Republican leaders said Sunday that in the next round of budget talks they will not resort to the tactics that resulted in a 16-day shutdown in government operations and the threat of default on the federal debt.
Senate Minority Leader Mitch McConnell (R-Ky.) promised that his party would not allow another closure, saying that outcome would not align with Republican principles.
“Shutting down the government, in my view, is not conservative policy,” McConnell said during an interview on CBS’s “Face the Nation.” “I don’t think a two-week paid vacation for federal employees is conservative policy. A number of us were saying back in July that this strategy could not and would not work, and of course it didn’t. So there will not be another government shutdown. You can count on that.”
Sen. Ted Cruz (R-Tex.), however, doubled down on President Obama’s health-care law.
“I would do anything and I will continue to do anything I can to stop the train wreck that is Obamacare,” Cruz said on ABC’s “This Week.”
Cruz, a central figure in the GOP push to tie the health law to budget talks, blamed members of his party for failing to win concessions, suggesting that Republican lawmakers should have united around his message.
“I think it was unfortunate that you saw multiple members of the Senate Republicans going on television attacking House conservatives, attacking the effort to defund Obamacare, saying it cannot win, it’s a fool’s errand, we will lose, this must fail,” Cruz said. “That is a recipe for losing the fight, and it’s a shame.”
But leaders from both parties largely said Sunday that government shutdowns and the threat of default will not help GOP lawmakers achieve their goals.
“What we should have learned in the last couple of weeks is, if you’re in a divided government and you’re arguing against the law, you’re disadvantaged,” Sen. Roy Blunt (R-Mo.) said on “Fox News Sunday.”
Sen. Lindsey O. Graham (R-S.C.) described the shutdown as a “wake-up call” for Republicans during an interview on “Face the Nation.”
“The tactic of defunding the government unless he repealed his signature issue was as poorly designed as ‘Obamacare’ itself,” Graham said.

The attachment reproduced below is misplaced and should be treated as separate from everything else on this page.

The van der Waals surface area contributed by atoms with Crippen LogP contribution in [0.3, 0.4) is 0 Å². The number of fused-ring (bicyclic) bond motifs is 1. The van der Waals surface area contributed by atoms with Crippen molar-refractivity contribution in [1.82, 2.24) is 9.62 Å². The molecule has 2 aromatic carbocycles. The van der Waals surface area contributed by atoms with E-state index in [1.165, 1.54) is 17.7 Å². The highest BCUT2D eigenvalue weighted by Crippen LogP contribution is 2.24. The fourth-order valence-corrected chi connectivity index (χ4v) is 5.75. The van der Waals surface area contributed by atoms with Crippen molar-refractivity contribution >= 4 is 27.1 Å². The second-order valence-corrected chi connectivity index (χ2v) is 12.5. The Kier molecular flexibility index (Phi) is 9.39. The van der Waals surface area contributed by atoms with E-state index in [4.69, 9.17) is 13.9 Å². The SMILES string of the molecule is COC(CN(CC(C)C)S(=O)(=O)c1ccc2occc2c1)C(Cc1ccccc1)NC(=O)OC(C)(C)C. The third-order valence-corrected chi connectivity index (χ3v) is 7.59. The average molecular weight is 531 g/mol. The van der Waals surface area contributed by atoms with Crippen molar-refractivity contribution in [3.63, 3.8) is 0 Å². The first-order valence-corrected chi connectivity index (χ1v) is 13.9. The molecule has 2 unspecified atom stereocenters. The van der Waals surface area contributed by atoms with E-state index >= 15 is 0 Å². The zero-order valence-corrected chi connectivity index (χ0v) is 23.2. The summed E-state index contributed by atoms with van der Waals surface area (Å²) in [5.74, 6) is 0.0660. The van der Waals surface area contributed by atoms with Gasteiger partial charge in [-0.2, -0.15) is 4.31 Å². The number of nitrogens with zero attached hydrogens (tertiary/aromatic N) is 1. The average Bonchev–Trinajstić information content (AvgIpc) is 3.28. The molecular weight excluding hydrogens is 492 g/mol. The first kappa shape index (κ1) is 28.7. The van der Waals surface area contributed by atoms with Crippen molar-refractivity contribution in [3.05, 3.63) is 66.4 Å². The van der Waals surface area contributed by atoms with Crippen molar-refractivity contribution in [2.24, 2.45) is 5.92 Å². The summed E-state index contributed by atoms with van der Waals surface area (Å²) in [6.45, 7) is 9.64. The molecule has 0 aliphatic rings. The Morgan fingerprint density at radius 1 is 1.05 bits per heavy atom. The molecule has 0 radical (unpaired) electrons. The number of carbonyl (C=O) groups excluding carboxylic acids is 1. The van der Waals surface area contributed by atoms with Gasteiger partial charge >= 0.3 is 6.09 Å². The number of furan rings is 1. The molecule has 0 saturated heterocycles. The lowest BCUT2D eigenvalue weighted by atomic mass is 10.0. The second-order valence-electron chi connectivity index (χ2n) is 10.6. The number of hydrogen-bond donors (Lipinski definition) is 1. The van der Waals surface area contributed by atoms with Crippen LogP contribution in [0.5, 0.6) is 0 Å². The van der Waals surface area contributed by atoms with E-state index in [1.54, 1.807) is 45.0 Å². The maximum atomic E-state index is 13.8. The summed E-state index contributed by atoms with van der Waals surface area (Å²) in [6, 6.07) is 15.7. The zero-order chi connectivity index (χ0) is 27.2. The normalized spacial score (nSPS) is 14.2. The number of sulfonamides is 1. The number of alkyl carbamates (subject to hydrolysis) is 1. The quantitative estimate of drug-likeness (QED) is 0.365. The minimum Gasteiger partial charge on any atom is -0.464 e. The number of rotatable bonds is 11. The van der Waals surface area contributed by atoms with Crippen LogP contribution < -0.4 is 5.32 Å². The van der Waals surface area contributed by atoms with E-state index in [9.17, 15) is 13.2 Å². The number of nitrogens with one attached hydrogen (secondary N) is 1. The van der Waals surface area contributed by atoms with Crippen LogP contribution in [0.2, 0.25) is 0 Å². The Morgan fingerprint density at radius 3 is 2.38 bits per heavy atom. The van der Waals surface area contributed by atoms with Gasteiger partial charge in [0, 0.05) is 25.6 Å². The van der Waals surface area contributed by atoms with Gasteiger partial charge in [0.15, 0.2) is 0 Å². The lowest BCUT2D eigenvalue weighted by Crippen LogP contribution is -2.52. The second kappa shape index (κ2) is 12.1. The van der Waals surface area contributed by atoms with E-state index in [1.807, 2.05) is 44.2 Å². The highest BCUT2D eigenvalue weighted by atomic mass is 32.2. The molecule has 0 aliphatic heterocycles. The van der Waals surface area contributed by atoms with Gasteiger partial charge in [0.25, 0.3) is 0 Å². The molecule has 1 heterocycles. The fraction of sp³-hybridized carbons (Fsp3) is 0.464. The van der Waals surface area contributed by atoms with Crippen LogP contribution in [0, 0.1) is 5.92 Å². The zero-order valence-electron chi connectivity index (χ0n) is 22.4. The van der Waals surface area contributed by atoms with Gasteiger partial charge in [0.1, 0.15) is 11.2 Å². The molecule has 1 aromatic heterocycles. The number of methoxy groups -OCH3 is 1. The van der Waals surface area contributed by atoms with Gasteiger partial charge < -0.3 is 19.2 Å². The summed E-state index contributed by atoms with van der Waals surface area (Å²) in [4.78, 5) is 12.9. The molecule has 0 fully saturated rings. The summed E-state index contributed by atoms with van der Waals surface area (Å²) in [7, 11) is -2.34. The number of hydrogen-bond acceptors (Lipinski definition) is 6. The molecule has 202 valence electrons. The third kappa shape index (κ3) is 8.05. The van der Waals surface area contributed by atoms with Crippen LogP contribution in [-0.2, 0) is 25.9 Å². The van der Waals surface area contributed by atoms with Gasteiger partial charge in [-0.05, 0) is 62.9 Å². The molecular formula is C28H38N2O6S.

Former Florida governor Jeb Bush, a potential 2016 presidential candidate, said the shutdown standoff did not end well for his party. He said the health-care law will probably fail on its own without Republicans threatening government closures and default.
“It might actually be politically a better approach to see the massive dysfunction, but we don’t even hear about that, because we’ve stepped on that message,” Bush said during an interview on “This Week.” “Republicans just need to take a step back and show self-restraint and let this happen a little more organically.”
House Minority Leader Nancy Pelosi (D-Calif.) applauded her fellow Democrats for standing firm during a period of brinkmanship.
“I join the American people in their disgust at what happened in terms of the shutdown of government,” she said on “This Week.” “That’s an unthinkable tactic to use in the political debate. But I will say that I’m very proud of my House Democrats and the Senate Democrats, as well.”
Treasury Secretary Jack Lew said the shutdown has taken a toll on the government and the economy.
“I can’t give you a number today of what it is — I know the direction,” he said on “Meet the Press.” “The direction is, it took an economy that is fighting hard to get good economic growth going to create jobs for the American people, and it took it in the wrong direction. Our job in Washington is to move things in the right direction.”
Ratings agencies including Standard & Poor’s and Moody’s Analytics have estimated that the shutdown cost the economy at least $23 billion in projected growth.
McConnell said that during future budget talks he will insist on reducing the nation’s deficits without raising taxes. He suggested that the automatic spending cuts known as the sequester, which are set to continue for nine more years, have given his party leverage for the upcoming negotiations.
The government-wide spending reductions, which started to take effect in March as a result of the Budget Control Act, trimmed spending by $85 billion during the past fiscal year. They will continue with deeper cuts unless Congress and the White House agree to an alternative deficit-reduction plan.